Tuatha knows this distresses me. I want to keep him safe, away from car wheels and copperheads. But I have to admit that, on a hot June day like today, I’d love to slip away and play in the stream, too.
So I loaded my signs and myself into the car and went looking for him. When he runs away, I always have to talk to myself to remain calm and methodical. Once when I let my anger express itself in driving down the road much too fast, I ran over a groundhog. I felt horrible. And, of course, I realized that it could have been my own lost dog that I killed in an out-of-control moment.
And today I remembered that awful moment as I talked myself into calm, remembered that I’ve always found him quickly in the past, that he’s much more woods-savvy than I give him credit for, and that I can help him best by breathing and staying connected to my surroundings.
The Universe likes to reinforce these messages, apparently. As I drove around looking for him, driving at a reasonable speed, a rabbit in the road had one of those squirrel moments and zig zagged under my car. But I was in control and managed to not injure it. Later, on a dirt road, a box turtle was well camouflaged as it walked in the rut. If I weren’t paying attention, I would have flattened it. Instead I moved it.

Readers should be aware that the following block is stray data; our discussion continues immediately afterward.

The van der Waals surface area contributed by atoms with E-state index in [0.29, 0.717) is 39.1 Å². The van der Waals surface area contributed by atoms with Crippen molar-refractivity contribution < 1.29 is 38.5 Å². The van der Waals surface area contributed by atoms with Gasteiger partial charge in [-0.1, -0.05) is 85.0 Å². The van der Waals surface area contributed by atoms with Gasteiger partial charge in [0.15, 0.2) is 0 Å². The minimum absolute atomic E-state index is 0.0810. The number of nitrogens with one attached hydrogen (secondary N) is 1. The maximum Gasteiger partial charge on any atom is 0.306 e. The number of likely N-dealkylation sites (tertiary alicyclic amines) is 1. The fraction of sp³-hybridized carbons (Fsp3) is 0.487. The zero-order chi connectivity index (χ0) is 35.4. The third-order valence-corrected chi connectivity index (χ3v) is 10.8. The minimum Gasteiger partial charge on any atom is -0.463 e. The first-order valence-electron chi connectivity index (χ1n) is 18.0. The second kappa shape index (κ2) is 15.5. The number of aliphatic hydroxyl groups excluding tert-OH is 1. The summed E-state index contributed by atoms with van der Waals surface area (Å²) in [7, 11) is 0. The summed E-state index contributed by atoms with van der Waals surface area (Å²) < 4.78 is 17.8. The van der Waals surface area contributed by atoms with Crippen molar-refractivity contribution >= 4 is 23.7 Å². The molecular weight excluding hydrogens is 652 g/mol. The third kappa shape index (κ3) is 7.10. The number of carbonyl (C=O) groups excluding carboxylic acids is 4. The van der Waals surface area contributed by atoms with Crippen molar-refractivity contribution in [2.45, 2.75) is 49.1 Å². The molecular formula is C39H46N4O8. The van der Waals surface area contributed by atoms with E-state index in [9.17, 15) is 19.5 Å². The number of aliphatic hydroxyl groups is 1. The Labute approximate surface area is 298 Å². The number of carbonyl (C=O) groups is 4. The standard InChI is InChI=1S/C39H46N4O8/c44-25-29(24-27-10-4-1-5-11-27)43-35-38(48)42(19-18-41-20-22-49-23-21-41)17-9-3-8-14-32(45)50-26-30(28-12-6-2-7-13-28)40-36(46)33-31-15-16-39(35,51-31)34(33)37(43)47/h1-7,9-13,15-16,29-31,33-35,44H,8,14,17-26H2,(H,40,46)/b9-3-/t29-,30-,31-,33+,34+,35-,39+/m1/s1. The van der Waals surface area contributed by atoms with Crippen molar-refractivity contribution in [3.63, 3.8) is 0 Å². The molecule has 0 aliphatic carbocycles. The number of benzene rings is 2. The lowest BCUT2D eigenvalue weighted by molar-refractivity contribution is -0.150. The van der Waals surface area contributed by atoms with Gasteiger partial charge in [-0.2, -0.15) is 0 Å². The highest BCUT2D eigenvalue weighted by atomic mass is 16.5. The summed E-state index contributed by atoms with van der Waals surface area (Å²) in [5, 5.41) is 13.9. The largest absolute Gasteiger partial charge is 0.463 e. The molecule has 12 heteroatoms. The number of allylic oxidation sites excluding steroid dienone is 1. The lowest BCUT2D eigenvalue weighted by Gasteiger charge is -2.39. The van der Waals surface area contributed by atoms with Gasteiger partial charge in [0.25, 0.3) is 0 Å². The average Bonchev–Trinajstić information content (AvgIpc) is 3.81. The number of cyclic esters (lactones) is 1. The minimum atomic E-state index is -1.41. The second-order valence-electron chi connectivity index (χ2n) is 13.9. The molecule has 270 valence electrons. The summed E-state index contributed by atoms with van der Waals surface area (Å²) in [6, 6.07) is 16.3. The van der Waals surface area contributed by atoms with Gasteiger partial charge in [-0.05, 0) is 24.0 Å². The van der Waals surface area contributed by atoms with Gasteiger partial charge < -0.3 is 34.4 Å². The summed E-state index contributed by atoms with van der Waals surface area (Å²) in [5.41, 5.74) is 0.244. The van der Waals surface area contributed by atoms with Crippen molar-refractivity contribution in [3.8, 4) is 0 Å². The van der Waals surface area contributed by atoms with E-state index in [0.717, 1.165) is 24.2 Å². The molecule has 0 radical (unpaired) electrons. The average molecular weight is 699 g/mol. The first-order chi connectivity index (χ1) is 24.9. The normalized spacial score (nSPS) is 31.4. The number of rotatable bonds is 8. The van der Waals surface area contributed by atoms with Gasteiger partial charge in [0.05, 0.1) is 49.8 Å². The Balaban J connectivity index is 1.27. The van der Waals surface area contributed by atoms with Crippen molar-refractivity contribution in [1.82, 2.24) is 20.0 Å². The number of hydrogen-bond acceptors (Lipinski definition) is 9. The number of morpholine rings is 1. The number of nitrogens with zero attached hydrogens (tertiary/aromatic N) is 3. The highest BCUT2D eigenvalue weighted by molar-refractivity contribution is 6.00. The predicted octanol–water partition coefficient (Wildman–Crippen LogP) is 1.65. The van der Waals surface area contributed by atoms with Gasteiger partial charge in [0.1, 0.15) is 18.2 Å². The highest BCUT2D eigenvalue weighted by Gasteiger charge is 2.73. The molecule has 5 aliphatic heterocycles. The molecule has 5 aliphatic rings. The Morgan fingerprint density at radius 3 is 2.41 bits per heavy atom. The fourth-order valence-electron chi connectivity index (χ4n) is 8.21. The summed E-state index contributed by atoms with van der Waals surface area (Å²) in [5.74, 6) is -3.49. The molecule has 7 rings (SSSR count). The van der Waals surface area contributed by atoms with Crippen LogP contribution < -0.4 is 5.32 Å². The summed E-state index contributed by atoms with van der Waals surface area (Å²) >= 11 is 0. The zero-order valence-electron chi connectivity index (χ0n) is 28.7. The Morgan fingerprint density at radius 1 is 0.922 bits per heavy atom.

Of course, my dog was safe in the bowl of Heathcote the whole time. and I caught up with him at our usual rendezvous point, Bill Anacker’s house. He was dripping wet from cooling off in the stream. I couldn’t be mad at him. Okay, I was still a little, but that’s my stuff…
This is the second time in a week Tuatha has snuck off. I am slow to get the message, but I wonder if there’s a way I can help him cool off while staying safe at home. He loves to play in the hose, but if I could find a little yard sale kiddie pool, he could self select. How about that, Tuatha?
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